Cerro Aconcagua

The highest mountain in Argentina is also the highest peak in the great mountain chain, the Andes. This mountain range is the longest in the world and, for some time, was believed to be the tallest too, such is its scale. 

While the Himalayas have certainly taken that lofty accolade since the extensive surveys in the mid-19th Century, the Andes are the longest range in the world. They stretch 7,242 km (4,500 miles) along the entire west coast of South America, with an average height of 3,962 m (12,999 ft). 

And at the high point of Argentina and the Andes is the mountain, Aconcagua (6,959 m/ 22,831 ft). It has two summits, a significant population of glaciers and is one of the Seven Summits. It’s great challenge to climbers is predominantly in its elevation and temperamental weather conditions.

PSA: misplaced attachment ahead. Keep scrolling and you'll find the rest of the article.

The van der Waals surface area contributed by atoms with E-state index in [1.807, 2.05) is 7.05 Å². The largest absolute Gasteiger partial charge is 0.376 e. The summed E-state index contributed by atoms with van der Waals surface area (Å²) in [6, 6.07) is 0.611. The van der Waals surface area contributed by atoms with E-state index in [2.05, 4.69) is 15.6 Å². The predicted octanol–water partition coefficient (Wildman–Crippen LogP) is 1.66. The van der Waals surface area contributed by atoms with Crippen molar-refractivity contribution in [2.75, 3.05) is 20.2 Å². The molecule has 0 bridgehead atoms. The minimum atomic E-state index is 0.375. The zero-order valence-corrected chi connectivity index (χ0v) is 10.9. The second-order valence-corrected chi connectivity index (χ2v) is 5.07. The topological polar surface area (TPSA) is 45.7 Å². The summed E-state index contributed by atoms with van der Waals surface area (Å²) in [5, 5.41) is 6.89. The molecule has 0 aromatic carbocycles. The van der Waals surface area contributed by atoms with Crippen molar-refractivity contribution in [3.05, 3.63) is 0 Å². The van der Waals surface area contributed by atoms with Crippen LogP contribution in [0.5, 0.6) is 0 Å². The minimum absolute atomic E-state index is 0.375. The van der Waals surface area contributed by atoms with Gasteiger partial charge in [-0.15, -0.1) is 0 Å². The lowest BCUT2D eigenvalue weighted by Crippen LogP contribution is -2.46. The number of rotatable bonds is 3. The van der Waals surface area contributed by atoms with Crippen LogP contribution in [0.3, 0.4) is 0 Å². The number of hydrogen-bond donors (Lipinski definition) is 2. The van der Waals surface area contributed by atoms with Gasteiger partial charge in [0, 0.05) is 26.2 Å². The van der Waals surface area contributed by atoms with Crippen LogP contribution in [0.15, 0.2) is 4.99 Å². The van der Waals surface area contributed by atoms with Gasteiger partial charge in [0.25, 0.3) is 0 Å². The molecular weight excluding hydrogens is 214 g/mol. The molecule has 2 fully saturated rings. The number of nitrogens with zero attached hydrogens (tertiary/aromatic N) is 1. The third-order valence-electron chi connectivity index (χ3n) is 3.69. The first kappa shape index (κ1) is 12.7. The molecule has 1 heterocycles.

Aconcagua’s true height is also a point of some contention. A commonly quoted but unofficial height is 6,961 m (22,838 ft). And Aconcagua, like many of the mountains in this chain, is only just Argentinian – the border with Chile is a mere 12 km (7.5 miles) from the peak.

The five highest peaks in Argentina:

Aconcagua – 6,959 m (22,831 ft), found in the western province of Mendoza, the most southerly peak on this list.
• Ojos del Salado – 6,893 m (22,615 ft), found in in the north-west Argentina on the border with Chile. It is the world’s highest active volcano.
Monte Pissis – 6,793 m (22,287 ft), found in the north-west La Rioja Province, on the border with Chile.
Cerro Bonete – 6,759 m (22,175 ft), is only 30 km (18.5 miles) south of Monte Pissis and the second highest peak entirely in Argentina.
Tres Cruces Sur – 6,749 m (22,142 ft), is only 23.5 km (14.5 miles) west of Ojos del Salado on the border with Chile.



I quit the rat-race to live a more adventurous life. This is my journey.